Diagram of ultrasonic welding mechanism

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Ultrasonic Welding and Friction

Rub your hands together rapidly. Notice anything? They warmed up, right? If you take a hammer and pound a metal surface rapidly and repeatedly, you will find that the place where the hammer strikes the metal warms up, too. In both these examples, the heat is due to friction. Now imagine rubbing your hands or pounding that hammer thousands of times per second. The frictional heat generated can raise the temperature significantly in a very short time. Basically, high-frequency sound (ultrasound) causes rapid vibrations within the materials to be welded. The vibrations cause the materials to rub against each other and the friction raises the temperature at the surfaces in contact. This rapid frictional heat is what sets the conditions for the materials to bind together.

Ultrasonic welding equipment has four main parts. A power supply converts low-frequency electricity (50-60 Hz) to high-frequency electricity (20 - 40 kHz; 1 kHz = 1000 Hz). Next, a transducer or converter changes the high-frequency electricity into high-frequency sound (ultrasound). A booster makes the ultrasound vibrations bigger. Finally, a horn or sonotrode focuses the ultrasound vibrations and delivers them to the materials to be welded. Besides these pieces, there is an anvil upon which the welded materials are stacked and held. There is also some method to apply force (usually air pressure supplied by a pneumatic piston) to hold the materials together during welding.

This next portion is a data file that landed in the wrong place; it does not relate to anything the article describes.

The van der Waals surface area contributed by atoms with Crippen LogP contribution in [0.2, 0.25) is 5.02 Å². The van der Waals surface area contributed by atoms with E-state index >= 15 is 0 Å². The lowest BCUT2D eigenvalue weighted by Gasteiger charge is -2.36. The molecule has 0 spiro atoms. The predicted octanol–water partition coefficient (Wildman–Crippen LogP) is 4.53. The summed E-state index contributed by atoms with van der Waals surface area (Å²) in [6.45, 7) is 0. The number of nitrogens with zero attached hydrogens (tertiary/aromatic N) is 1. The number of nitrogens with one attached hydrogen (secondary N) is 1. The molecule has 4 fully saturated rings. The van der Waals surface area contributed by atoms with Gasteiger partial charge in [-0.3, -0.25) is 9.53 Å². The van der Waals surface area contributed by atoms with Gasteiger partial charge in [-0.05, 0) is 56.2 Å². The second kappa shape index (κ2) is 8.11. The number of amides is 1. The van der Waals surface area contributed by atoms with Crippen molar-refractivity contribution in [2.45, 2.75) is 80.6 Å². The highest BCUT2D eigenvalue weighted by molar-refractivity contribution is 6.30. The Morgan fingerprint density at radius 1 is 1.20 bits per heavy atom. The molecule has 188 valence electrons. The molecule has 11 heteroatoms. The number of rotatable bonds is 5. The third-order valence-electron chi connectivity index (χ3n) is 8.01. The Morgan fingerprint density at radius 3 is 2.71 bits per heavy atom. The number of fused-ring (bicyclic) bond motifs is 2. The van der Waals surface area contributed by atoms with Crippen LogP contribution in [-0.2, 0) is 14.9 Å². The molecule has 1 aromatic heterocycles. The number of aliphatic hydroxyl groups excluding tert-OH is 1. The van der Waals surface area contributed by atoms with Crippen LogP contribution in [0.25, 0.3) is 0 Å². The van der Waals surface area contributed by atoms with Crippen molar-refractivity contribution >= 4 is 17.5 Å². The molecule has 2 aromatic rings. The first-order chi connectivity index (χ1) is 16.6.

So what materials and industries take advantage of this clever process? Ultrasonic welding of plastics is used widely in making electronics, medical devices and car parts. For example, ultrasonic welding is used to make electrical connections on computer circuit boards, and assemble electronic components such as transformers, electric motors and capacitors. Medical devices, such as catheters, valves, filters and face masks are also assembled using ultrasonic welding. The packaging industry uses this technique to make films, assemble tubes and blister packs. Even Ford Motor Company has explored using ultrasonic welding to make aluminum chassis in cars.

Now that you know the basics behind ultrasonic welding, let's look at the welding process itself.